Teach Mentor Sentences!
Teach Mentor Sentences
Why do I love using mentor sentences? There are so many reasons why using mentor sentences are great for students. I love using mentor sentences in my classroom because they give students the chance to observe quality writing up close. How to teach mentor sentences by allowing students to breakdown a sentence down and see how the author created it in order to create a meaningful sentence for readers. There is a lot of flexibility with how to teach mentor sentences: scavenger hunts and other games, or good ole’ fashion close reading, with colored pencils and a partner. I will stick to the basics on how to use mentor sentences and give examples of mentor authors that I use.
While I am reading a novel I plan to teach, I always write down the sentences that are amazing! This way I do not have to go through books trying to piece together some sentences. I find the best quality sentences and it doesn’t waste or take up extra time. A great practice is to also use the first sentence in novels if it is a dynamic one. Some of the best, most progressive authors who write sentences that include figurative language are: Jason Reynolds, Kwame Alexander, Jacqueline Woodson, Dashka slater, Jewell Parker Rhodes, and more.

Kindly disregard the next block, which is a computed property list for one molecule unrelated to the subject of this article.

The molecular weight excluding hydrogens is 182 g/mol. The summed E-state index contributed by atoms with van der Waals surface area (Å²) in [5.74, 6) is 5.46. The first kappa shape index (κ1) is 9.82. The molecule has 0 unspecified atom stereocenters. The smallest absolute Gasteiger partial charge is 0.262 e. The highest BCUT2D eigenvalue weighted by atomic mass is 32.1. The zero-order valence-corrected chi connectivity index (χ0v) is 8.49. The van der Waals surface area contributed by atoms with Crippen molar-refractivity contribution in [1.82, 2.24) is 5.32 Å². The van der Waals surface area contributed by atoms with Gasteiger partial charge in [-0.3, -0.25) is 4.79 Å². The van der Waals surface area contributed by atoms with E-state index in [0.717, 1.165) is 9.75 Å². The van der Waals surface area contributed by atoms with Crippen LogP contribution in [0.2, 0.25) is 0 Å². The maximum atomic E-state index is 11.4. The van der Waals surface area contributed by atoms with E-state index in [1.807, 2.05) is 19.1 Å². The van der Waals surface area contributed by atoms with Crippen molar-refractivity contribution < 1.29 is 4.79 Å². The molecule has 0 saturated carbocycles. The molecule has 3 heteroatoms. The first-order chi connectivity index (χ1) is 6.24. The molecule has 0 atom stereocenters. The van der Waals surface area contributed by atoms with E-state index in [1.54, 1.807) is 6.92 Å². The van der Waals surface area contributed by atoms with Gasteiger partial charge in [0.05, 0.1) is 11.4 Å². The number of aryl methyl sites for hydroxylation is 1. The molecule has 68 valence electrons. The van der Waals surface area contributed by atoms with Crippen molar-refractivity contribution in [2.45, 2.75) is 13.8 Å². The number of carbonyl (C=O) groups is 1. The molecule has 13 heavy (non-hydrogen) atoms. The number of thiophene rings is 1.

The first question is, what are mentor sentences? A mentor sentence is a superbly written sentence. Instead of finding what is wrong with a sentence, students imitate what is right about the sentences grammar, structure, and style. Students will:
1. Observe the sentence
2. Identify the components
3. Analyze their impact
4.Write their own version.
In my mentor sentences product, I use multiple mentor sentences for an opening paragraph, I use popular author’s and best-sellers today that students can relate to. An example by Walter Dean Myers in the book called “Monster” opens with the following sentence: “The best time to cry is at night, when the lights are out and someone is being beaten up and screaming for help.” Right away Walter Dean Myers captures the bone-chilling environment of what it is like to be a young man or teen in prison. Students obviously will not relate to what it is like in a prison environment, but they can write about when the best time to cry is. They have also seen movies and prison comes with a natural fear. Students will then mimic the structure of the sentence and create their own. Another mentor sentence similar to this one is by Alan Gratz in “Refugee “when the SS troops break down the front door to take the family to their death, “CRACK! BANG! Josef Landau shot straight up in bed, his heart racing-that sound—it was like someone had kicked the front door in.”
In addition to establishing the setting for the novel, mentor sentences will convey mood. The following is a mentor sentence by Kwame Alexander in “The Crossover“: MOVING AND GROOVING, POPping and ROCKING”. This sentence shows that “The Crossover” has a fun, upbeat mood. Another quote from the same book is as follows: “Gameplay-on the pitch, lightning fast, dribble, take, then make a dash” Note, there are no periods in this poem, in “Booked” by, Kwame Alexander.